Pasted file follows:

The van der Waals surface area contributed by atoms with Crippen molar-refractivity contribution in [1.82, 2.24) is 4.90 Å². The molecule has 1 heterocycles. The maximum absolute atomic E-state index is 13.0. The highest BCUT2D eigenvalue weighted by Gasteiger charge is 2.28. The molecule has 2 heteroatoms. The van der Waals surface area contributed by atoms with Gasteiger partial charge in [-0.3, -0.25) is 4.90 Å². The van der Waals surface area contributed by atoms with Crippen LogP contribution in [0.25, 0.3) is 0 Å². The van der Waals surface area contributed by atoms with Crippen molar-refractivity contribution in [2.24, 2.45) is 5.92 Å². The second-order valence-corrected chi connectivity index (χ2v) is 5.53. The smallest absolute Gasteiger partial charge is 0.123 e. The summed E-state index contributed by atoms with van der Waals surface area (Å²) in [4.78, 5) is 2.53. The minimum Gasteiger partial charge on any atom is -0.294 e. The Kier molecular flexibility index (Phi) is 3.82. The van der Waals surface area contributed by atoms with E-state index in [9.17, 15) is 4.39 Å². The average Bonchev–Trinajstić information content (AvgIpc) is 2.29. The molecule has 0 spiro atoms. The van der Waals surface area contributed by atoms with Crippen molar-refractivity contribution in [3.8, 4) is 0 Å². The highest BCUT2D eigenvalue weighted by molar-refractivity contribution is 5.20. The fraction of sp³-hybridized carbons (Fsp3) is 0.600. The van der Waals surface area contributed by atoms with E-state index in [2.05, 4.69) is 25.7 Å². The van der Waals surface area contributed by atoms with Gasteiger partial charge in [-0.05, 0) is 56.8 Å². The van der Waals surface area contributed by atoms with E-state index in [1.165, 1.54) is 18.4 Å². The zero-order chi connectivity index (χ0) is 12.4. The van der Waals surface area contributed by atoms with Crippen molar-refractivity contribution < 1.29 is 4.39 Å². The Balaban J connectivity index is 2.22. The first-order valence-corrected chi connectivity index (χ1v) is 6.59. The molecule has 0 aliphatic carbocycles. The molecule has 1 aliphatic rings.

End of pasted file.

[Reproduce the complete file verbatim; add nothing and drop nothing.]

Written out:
The van der Waals surface area contributed by atoms with Crippen molar-refractivity contribution in [1.82, 2.24) is 4.90 Å². The molecule has 1 heterocycles. The maximum absolute atomic E-state index is 13.0. The highest BCUT2D eigenvalue weighted by Gasteiger charge is 2.28. The molecule has 2 heteroatoms. The van der Waals surface area contributed by atoms with Gasteiger partial charge in [-0.3, -0.25) is 4.90 Å². The van der Waals surface area contributed by atoms with Crippen LogP contribution in [0.25, 0.3) is 0 Å². The van der Waals surface area contributed by atoms with Crippen molar-refractivity contribution in [2.24, 2.45) is 5.92 Å². The second-order valence-corrected chi connectivity index (χ2v) is 5.53. The smallest absolute Gasteiger partial charge is 0.123 e. The summed E-state index contributed by atoms with van der Waals surface area (Å²) in [4.78, 5) is 2.53. The minimum Gasteiger partial charge on any atom is -0.294 e. The Kier molecular flexibility index (Phi) is 3.82. The van der Waals surface area contributed by atoms with E-state index in [9.17, 15) is 4.39 Å². The average Bonchev–Trinajstić information content (AvgIpc) is 2.29. The molecule has 0 spiro atoms. The van der Waals surface area contributed by atoms with Crippen molar-refractivity contribution in [3.8, 4) is 0 Å². The highest BCUT2D eigenvalue weighted by molar-refractivity contribution is 5.20. The fraction of sp³-hybridized carbons (Fsp3) is 0.600. The van der Waals surface area contributed by atoms with E-state index in [2.05, 4.69) is 25.7 Å². The van der Waals surface area contributed by atoms with Gasteiger partial charge in [-0.05, 0) is 56.8 Å². The van der Waals surface area contributed by atoms with E-state index in [1.165, 1.54) is 18.4 Å². The zero-order chi connectivity index (χ0) is 12.4. The van der Waals surface area contributed by atoms with Crippen molar-refractivity contribution < 1.29 is 4.39 Å². The Balaban J connectivity index is 2.22. The first-order valence-corrected chi connectivity index (χ1v) is 6.59. The molecule has 0 aliphatic carbocycles. The molecule has 1 aliphatic rings.